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More About This Textbook
Overview
There is hardly a branch of mathematics whose evolution has undergone as many surprising metamorphoses as has algebra, and these metamorphoses are described by the authors with vividness and clarity. The special merit of the book is that it corrects the widespread view that up to the 1830s the mainspring of the development of algebra was the investigation and solution of determinate algebraic equations, and especially their solution by radicals. The authors show that this viewpoint is onesided and gives a distorted view of the evolution of algebra. Specifically, they show that the role of indeterminate equations in the evolution of algebra was no less important than that of determinate equations.
Editorial Reviews
Charles Ashbacher
"As is so well documented in this book, the concrete applications of geometry was the first of the mathematical arts, closely followed by algebra. While necessary to measure the physical world, geometry as we now know it would have been very limited without the ability to express the ideas in symbols. The authors also convincingly argue that the solving of indeterminate equations was no less significant than the solving of determinate equations in algebra...I found this book captivating as the authors present in great detail how algebra evolved from the first primitive steps to the dynamic and encompassing entity that it is today. Every mathematician should take some time to read this book and appreciate what their predecessors did."—Charles Ashbacher Technologies
Choice
"The book effectively conveys the piecemeal, often idiosyncratic, way in which algebra evolved, including the changes of emphasis and notation that have aided or impeded progress.... Highly recommended. Upperdivision undergraduates through faculty."G. L. Alexanderson
"In addition to having one of the most beautiful book covers of this or any year, this book presents the history of algebra with great clarity and elegancewith no small amount of credit to Shenitzer, who provided a smooth and idiomatic translation from the Russian.... The book shows us a splendid panorama of the development of a discipline with a fascinating history stretching over four millennia. It's a winner!"—in MAA Online
Jeanne Ramirez
"It is fascinating to read about the historical context of mathematical developments, the tidbits of personal history about mathematical developments, the tidbits of personal history about mathematicians, the development of algebraic notation, and the mathematical insights that are often overlooked for centuries. The authors investigate the relationship between algebra and geometry throughout history; they give extensive coverage to Diophantus, Gauss, Descartes, Galois, and Euler."—The Mathematics Teacher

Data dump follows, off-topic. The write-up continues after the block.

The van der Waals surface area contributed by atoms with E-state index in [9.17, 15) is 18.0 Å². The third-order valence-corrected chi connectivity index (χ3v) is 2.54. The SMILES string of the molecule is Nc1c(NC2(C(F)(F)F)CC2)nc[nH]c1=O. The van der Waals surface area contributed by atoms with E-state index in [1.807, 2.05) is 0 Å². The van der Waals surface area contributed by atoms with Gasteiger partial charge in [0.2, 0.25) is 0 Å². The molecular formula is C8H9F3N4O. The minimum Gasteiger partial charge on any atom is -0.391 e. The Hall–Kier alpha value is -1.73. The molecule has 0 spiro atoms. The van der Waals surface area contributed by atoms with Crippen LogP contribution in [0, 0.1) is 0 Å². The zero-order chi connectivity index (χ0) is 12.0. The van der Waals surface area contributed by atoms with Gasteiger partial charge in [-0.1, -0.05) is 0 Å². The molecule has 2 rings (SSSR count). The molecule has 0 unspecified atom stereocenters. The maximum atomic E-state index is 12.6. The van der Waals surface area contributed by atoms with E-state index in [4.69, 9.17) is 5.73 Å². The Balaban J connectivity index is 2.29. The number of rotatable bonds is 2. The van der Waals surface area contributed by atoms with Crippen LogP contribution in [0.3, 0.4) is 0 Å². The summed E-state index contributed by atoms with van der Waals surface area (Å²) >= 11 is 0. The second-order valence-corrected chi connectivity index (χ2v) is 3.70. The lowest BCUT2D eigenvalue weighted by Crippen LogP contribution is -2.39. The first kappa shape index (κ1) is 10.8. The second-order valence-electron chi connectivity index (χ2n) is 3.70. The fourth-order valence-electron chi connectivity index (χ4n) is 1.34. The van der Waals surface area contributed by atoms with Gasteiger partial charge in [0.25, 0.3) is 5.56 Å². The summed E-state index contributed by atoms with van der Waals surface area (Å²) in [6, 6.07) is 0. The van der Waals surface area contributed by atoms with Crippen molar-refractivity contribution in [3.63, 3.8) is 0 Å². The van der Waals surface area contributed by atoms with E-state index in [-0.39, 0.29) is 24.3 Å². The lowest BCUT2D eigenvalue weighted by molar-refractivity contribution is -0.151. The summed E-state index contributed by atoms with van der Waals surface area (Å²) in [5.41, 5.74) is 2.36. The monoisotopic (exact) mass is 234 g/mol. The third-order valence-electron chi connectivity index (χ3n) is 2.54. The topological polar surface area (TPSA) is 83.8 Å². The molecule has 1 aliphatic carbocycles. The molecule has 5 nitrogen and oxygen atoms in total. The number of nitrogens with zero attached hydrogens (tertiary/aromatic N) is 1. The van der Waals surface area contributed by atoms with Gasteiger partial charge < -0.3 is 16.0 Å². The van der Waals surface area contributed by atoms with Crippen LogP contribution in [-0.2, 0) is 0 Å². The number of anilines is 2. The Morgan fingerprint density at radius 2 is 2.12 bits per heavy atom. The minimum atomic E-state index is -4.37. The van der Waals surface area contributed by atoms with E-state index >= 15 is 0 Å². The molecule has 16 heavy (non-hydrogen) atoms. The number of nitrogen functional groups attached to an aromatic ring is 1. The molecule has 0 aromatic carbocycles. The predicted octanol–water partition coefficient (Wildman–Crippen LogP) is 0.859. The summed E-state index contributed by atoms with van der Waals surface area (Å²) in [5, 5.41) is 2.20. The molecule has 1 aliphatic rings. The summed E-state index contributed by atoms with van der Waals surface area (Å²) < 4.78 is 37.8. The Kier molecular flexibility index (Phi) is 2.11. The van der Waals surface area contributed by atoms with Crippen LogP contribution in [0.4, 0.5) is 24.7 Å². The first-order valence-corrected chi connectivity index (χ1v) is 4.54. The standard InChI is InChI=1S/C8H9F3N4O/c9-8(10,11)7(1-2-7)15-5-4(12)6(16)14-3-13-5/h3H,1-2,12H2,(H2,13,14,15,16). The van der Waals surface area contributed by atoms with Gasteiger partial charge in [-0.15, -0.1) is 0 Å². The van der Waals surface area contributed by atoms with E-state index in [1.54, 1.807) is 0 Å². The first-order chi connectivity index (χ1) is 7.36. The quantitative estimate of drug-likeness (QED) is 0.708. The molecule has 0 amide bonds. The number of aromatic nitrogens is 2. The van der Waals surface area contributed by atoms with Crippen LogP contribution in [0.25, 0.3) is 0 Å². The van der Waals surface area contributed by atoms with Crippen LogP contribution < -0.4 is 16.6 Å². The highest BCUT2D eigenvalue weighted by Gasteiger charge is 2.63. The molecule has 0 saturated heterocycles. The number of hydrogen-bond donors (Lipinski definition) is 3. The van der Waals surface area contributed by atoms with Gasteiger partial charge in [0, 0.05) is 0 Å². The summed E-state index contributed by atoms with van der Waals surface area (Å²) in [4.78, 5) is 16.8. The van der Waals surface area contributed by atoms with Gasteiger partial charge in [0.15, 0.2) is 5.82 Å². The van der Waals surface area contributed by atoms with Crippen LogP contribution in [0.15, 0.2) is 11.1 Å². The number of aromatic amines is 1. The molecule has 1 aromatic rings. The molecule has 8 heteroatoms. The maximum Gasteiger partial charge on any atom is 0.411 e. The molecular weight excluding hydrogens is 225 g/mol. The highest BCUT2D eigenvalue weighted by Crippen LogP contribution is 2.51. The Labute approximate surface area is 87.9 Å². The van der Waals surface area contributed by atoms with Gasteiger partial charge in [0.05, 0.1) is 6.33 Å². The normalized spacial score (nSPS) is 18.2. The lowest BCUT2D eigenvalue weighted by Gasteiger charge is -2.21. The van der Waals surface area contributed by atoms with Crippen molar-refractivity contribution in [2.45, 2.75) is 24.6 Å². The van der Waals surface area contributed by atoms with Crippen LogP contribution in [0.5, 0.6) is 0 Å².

Steve Abbott
"The authors clearly aimed all along to appeal to mathematicians. The treatment is genuinely expository and accessible to undergraduates who are studying the corresponding mathematics.... Books like this serve a useful purpose in making it clear that mathematics starts from concrete problems whose generalization reveals the underlying theory only gradually. I gladly recommend The Beginnings and Evolution of Algebra as a companion to undergraduate courses."—Mathematical Gazette
Booknews
A history of algebra, starting with an account of its Babylonian beginnings and ending with a substantial account of major developments in the 19th century. While early chapters can be read by people with no more than a high school knowledge of mathematics, later chapters require familiarity with material usually presented in a course in abstract algebra. Bashmakova teaches in the department of mechanics and mathematics at Moscow State University. Smirnova has taught at Moscow State University since 1987. Member price $19.95. Annotation c. Book News, Inc., Portland, OR (booknews.com)Product Details
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Read an Excerpt
The 19th Century witnessed fundamental transformations of the major divisions of mathematicsgeometry, algebra, and mathematical analysis. Of these, the qualitative changes in geometry, especially the creation of nonEuclidean and multidimensional geometries, may well have had the profoundest effect on the mathematical imagination. As a resultas noted by Bourbaki classical geometry became a universal language for the interpretation of mathematical facts and theories. One could talk of a geometric style of thinking (A.N. Kolmogorov, The Great Soviet Encyclopedia, 2nd ed., Vol. 26 (Russian)).
But at the end of the 20th century it became clear that one would be equally justified in calling the 19th century the age of new algebra, and in talking of the algebraization of mathematics and the elaboration of an algebraic style of thinking. Indeed, until the 19th century algebra was largely the science of (determinate and indeterminate) equation, whereas in the 19th century there appeared in it completely new concepts and objects, such as resulted in the development of new methods and conceptions, and this brought about a changed view of the subject matter of algebra. Specifically, the task which there are defined operations with properties more or less similar to those of addition and multiplication of numbers" (A.D. Kurosh and O. Yu. Schmidt, The Great Soviet Encyclopedia, 2nd ed., Vol. 1 (Russian)). These operations were called composition laws and their basic properties were given by systems of axioms.
The methods of this new, so called "modern", algebra quickly entered other areas of mathematics. The 19th century witnessed the construction of algebraic number theory, the development of the first stages of algebraic geometry, and the rigorization of the theory of Riemann surfaces by algebraic means. But what was startling was the "victorious march" of group theory, which is today an indispensable ingredient of every area of mathematics. We will talk about this in detail in Chapter VII (5).
We add that functional analysis, which came into being at the end of the 19th century, was constructed as linear algebra of infinitedimensional spaces.